A recently study indicated follow-up guidelines worldwide lack the ability to detect adverse reaction metal debris lesions after metal-on-metal hip arthroplasty and they are not cost effective or evidence-based.
Researchers compared follow-up guidelines for metal-on-metal (MoM) hip arthroplasty from five worldwide authorities worldwide, including the U.K. Medical and Healthcare Products Regulatory Agency (MHRA), European Federation of National Associations of Orthopaedics and Traumatology (EFORT), FDA, Therapeutic Goods Administration of Australia and Health Canada. They assessed the guidelines for published evidence and their financial implications of hip resurfacing and total hip arthroplasties (THA).
Findings showed large differences among the authorities in cost per patients. U.S. costs were three-times more than MHRA costs, for example. A large population survey showed a very large difference in costs between authorities. The most costly protocol for surveillance of all symptomatic patients with MoM arthroplasty was the FDA. The cheapest annual follow-up guidance was from MHRA. The FDA and EFORT follow-up was three-times more costly to perform.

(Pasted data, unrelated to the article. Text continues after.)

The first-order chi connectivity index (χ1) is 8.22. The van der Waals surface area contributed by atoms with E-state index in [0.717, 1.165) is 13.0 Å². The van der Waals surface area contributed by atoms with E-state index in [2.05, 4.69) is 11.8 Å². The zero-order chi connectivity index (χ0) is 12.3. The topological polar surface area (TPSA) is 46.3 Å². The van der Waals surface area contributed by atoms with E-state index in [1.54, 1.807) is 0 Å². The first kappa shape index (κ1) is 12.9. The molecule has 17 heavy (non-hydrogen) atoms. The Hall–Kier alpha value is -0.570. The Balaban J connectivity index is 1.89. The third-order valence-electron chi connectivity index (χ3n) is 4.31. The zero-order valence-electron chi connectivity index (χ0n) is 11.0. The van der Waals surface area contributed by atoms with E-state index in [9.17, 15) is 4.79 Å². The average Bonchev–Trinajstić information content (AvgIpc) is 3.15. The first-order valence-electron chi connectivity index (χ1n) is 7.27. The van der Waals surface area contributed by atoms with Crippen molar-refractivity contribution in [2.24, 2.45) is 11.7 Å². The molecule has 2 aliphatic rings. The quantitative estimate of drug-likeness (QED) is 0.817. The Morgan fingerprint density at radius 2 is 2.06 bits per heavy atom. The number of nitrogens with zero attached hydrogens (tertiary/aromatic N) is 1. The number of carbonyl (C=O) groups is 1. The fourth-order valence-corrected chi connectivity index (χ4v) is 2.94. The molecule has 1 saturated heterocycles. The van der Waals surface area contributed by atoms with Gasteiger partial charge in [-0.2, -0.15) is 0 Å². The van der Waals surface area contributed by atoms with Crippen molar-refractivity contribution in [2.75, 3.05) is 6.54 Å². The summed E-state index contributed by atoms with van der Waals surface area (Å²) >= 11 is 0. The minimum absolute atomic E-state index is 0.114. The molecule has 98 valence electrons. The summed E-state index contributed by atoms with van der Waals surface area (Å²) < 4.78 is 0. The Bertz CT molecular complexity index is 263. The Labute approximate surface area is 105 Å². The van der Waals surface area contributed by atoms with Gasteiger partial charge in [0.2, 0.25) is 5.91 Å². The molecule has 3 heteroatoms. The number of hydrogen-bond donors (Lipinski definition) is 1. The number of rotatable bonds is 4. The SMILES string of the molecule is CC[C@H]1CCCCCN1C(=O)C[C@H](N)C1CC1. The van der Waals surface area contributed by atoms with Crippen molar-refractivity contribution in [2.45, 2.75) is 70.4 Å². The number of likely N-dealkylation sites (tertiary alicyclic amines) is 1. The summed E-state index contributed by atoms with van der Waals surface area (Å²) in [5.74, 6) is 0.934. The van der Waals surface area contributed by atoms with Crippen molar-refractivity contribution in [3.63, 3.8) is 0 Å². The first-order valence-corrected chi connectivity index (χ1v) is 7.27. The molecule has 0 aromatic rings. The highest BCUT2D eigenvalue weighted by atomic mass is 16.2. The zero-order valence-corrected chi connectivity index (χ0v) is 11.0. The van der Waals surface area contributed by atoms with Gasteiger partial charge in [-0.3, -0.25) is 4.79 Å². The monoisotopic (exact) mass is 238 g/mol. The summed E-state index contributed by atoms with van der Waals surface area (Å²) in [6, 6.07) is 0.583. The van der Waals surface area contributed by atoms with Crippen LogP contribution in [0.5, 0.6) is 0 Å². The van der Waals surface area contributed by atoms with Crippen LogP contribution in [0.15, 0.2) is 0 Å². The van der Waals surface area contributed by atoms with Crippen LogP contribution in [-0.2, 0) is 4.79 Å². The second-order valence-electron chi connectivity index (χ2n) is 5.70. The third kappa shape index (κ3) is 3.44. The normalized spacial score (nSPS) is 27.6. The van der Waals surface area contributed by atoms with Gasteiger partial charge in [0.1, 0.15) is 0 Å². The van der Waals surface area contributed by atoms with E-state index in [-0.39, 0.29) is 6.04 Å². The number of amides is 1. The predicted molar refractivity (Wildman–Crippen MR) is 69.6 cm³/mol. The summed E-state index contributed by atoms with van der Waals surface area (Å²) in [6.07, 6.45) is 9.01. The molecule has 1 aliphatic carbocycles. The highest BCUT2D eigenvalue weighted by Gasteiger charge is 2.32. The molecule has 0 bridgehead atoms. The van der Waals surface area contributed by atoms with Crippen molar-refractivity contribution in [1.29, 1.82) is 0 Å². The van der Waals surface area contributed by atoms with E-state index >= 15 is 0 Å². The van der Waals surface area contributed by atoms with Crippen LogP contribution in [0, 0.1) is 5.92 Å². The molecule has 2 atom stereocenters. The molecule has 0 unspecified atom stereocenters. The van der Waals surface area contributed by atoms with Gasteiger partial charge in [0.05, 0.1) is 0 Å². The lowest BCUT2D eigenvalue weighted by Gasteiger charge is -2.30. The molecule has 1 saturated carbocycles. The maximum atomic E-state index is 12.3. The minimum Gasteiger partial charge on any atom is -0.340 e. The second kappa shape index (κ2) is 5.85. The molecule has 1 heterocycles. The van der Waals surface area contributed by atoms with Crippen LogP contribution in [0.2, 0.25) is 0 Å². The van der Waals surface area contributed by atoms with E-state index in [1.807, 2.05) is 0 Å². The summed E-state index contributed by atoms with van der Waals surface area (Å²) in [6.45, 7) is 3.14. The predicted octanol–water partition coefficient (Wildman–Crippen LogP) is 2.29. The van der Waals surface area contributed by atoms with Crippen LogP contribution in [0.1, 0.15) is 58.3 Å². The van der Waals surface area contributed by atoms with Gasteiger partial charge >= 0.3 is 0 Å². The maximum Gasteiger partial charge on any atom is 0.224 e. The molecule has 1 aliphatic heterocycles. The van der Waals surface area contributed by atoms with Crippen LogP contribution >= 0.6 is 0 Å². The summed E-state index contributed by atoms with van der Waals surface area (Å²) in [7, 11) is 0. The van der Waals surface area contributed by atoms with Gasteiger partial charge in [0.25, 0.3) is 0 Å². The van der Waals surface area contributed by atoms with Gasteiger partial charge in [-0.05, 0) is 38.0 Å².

Australia vs. U.S. and Canada guidelines were about six-times more costly for asymptomatic patients. Of all the authorities, the EFORT guidelines were most expensive when recent data were used to classify a large amount of resurfaced hips as asymptomatic, the study showed. ‒ by Monica Jaramillo
Disclosures: Matharu reports he received a Surgical Research Fellowship awarded from The Royal College of Surgeons of England and other financial and material support from the Arthritis Research Trust.